Emergent Has Made Over 100 Million Doses of J&J Vaccine
Emergent BioSolutions Inc. EBS -2.64% has made enough of a key ingredient to yield more than 100 million doses of Johnson & Johnson’s JNJ -0.22% Covid-19 vaccine, and federal health regulators are evaluating whether to release the shots, Emergent’s chief executive said.
Emergent CEO Robert Kramer apologized during a congressional hearing Wednesday for the problems at the company’s Baltimore plant that resulted in the contamination earlier this year of a batch of the vaccine.
Mr. Kramer said the company, which makes vaccines and drugs under contract, has been taking corrective steps to fix the manufacturing problems at the plant.
Emergent has blamed some of the problems on having to produce two Covid-19 vaccines at large scale, which the company said strained the capacity of its equipment. The plant also was making AstraZeneca AZN 0.63% PLC’s Covid-19 vaccine.
Emergent described some of the problems and its plan to fix them in a letter to the U.S. Food and Drug Administration, responding to the agency’s finding of various deficiencies during an April inspection.
A subcommittee of the U.S. House Committee on Oversight and Reform released the April 30 letter ahead of its hearing about Emergent.
Emergent was producing a bulk key vaccine ingredient for Johnson & Johnson’s Covid-19 vaccine, but a mishap led to the contamination of material that could have yielded up to 15 million doses during January and February.
The contamination came from viral material similar to what was used in the production of the AstraZeneca vaccine at the same plant, according to a memo from the Democratic staff of the House committee to members.
The incident ruined the batch of J&J’s vaccine ingredient and led to a halt in production of the J&J vaccine, as well as a decision to relocate production of AstraZeneca’s vaccine elsewhere. In addition, J&J took over manufacturing at the Emergent plant.
At the hearing, Mr. Kramer said the company agreed last year with the federal government to manufacture both J&J’s and AstraZeneca’s vaccines, though the plant hadn’t previously produced vaccines at full capacity.
“Ramping up production of two novel vaccines on a very large scale in the same facility is unprecedented,” he said in remote online testimony.
The FDA’s inspection of the Emergent plant found it didn’t maintain clean, sanitary conditions and didn’t take proper steps to prevent contamination. The inspection found the building and equipment, including refrigerators, weren’t big enough to support large-scale manufacturing in a way that would ensure clean conditions.
Emergent, in its April 30 response, said: “The sudden scale-up to full-scale manufacturing activities for two different Covid-19 vaccine drug substances strained the capacity of Emergent’s” refrigerators.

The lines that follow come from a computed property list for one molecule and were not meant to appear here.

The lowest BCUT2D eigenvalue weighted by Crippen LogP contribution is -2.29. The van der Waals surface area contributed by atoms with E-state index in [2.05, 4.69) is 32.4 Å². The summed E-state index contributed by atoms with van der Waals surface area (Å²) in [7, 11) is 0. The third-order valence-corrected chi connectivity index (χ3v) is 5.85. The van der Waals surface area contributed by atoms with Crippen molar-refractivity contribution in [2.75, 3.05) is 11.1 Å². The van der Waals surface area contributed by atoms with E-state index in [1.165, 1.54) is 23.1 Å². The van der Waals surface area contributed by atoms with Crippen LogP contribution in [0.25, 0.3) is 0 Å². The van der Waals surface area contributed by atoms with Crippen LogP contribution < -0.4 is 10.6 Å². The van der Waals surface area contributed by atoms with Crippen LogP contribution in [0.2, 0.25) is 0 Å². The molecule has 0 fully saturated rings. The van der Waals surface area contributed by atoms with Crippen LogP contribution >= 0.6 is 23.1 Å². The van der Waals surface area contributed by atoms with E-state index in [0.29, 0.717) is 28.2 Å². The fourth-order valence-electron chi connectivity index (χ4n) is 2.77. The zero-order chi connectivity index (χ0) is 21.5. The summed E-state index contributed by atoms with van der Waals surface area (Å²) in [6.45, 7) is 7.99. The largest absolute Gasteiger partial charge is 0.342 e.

The company said it has cleaned and organized them and will purchase additional refrigerators.
The company also said its plant “experienced a dramatic increase in storage and staging demands as the facility operated at full capacity for the first time.” The company said it has changed procedures to mitigate the risk of contamination.
At the hearing, Democratic members of the committee generally criticized Emergent for the contamination problem. Rep. James Clyburn (D., S.C.), who is chair of the House Select Committee on the Coronavirus Crisis, said the destruction of millions of J&J vaccine doses was “due to Emergent’s failure to properly maintain its facilities, adequately train its staff and ensure that proper protocols were followed.”
Several Republican members of the committee, however, defended Emergent. Rep. Mark Green (R., Tenn.) said Emergent had successfully delivered drugs and vaccines for other diseases including an overdose treatment. Addressing Mr. Kramer, he said “you are a reputable company that has done yeoman’s work to protect this nation in biodefense.”
Emergent, based in Gaithersburg, Md., said in a statement Wednesday that its role in responding to the Covid-19 pandemic is “unlike any we have confronted before.” The company said it is focused on releasing a vaccine ingredient that is currently under evaluation and on resuming vaccine production.
The House committee also released documents showing that Emergent has charged the federal government $27 million a month in reservation fees to be ready to manufacture vaccines.
The government has paid Emergent $271 million of these fees to date, but has partially stopped payment since learning of the contamination, the committee’s Democratic staff said in the memo to members.
Write to Peter Loftus at email@example.com
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Published at Wed, 19 May 2021 19:04:00 +0000